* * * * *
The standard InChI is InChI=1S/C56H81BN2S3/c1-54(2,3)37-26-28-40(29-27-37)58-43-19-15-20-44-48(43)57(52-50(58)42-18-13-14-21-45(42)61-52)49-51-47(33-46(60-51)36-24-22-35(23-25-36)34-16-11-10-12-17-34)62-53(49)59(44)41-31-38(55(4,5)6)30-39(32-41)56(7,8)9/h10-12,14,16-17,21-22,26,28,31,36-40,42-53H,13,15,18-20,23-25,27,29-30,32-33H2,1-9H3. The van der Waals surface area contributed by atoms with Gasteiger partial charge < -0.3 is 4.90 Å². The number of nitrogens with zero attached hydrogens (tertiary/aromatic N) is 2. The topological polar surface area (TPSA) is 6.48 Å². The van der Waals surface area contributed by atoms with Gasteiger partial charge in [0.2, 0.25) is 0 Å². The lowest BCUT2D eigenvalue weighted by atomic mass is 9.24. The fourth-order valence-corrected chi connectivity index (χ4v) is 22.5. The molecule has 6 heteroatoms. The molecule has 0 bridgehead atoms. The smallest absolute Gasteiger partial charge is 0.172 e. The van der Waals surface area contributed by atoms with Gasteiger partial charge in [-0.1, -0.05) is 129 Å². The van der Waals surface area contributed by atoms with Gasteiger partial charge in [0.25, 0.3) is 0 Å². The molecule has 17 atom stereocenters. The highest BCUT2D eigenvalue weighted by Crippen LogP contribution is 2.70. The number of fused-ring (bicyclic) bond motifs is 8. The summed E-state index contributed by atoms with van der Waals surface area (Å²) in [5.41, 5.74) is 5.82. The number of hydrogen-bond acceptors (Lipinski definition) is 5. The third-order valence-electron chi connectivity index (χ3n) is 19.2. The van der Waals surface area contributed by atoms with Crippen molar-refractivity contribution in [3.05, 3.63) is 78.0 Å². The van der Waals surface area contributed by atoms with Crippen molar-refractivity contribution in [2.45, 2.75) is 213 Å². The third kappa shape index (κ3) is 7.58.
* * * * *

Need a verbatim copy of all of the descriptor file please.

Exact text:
The standard InChI is InChI=1S/C56H81BN2S3/c1-54(2,3)37-26-28-40(29-27-37)58-43-19-15-20-44-48(43)57(52-50(58)42-18-13-14-21-45(42)61-52)49-51-47(33-46(60-51)36-24-22-35(23-25-36)34-16-11-10-12-17-34)62-53(49)59(44)41-31-38(55(4,5)6)30-39(32-41)56(7,8)9/h10-12,14,16-17,21-22,26,28,31,36-40,42-53H,13,15,18-20,23-25,27,29-30,32-33H2,1-9H3. The van der Waals surface area contributed by atoms with Gasteiger partial charge < -0.3 is 4.90 Å². The number of nitrogens with zero attached hydrogens (tertiary/aromatic N) is 2. The topological polar surface area (TPSA) is 6.48 Å². The van der Waals surface area contributed by atoms with Gasteiger partial charge in [0.2, 0.25) is 0 Å². The lowest BCUT2D eigenvalue weighted by atomic mass is 9.24. The fourth-order valence-corrected chi connectivity index (χ4v) is 22.5. The molecule has 6 heteroatoms. The molecule has 0 bridgehead atoms. The smallest absolute Gasteiger partial charge is 0.172 e. The van der Waals surface area contributed by atoms with Gasteiger partial charge in [-0.1, -0.05) is 129 Å². The van der Waals surface area contributed by atoms with Gasteiger partial charge in [0.25, 0.3) is 0 Å². The molecule has 17 atom stereocenters. The highest BCUT2D eigenvalue weighted by Crippen LogP contribution is 2.70. The number of fused-ring (bicyclic) bond motifs is 8. The summed E-state index contributed by atoms with van der Waals surface area (Å²) in [5.41, 5.74) is 5.82. The number of hydrogen-bond acceptors (Lipinski definition) is 5. The third-order valence-electron chi connectivity index (χ3n) is 19.2. The van der Waals surface area contributed by atoms with Crippen molar-refractivity contribution in [3.05, 3.63) is 78.0 Å². The van der Waals surface area contributed by atoms with Crippen molar-refractivity contribution in [2.45, 2.75) is 213 Å². The third kappa shape index (κ3) is 7.58.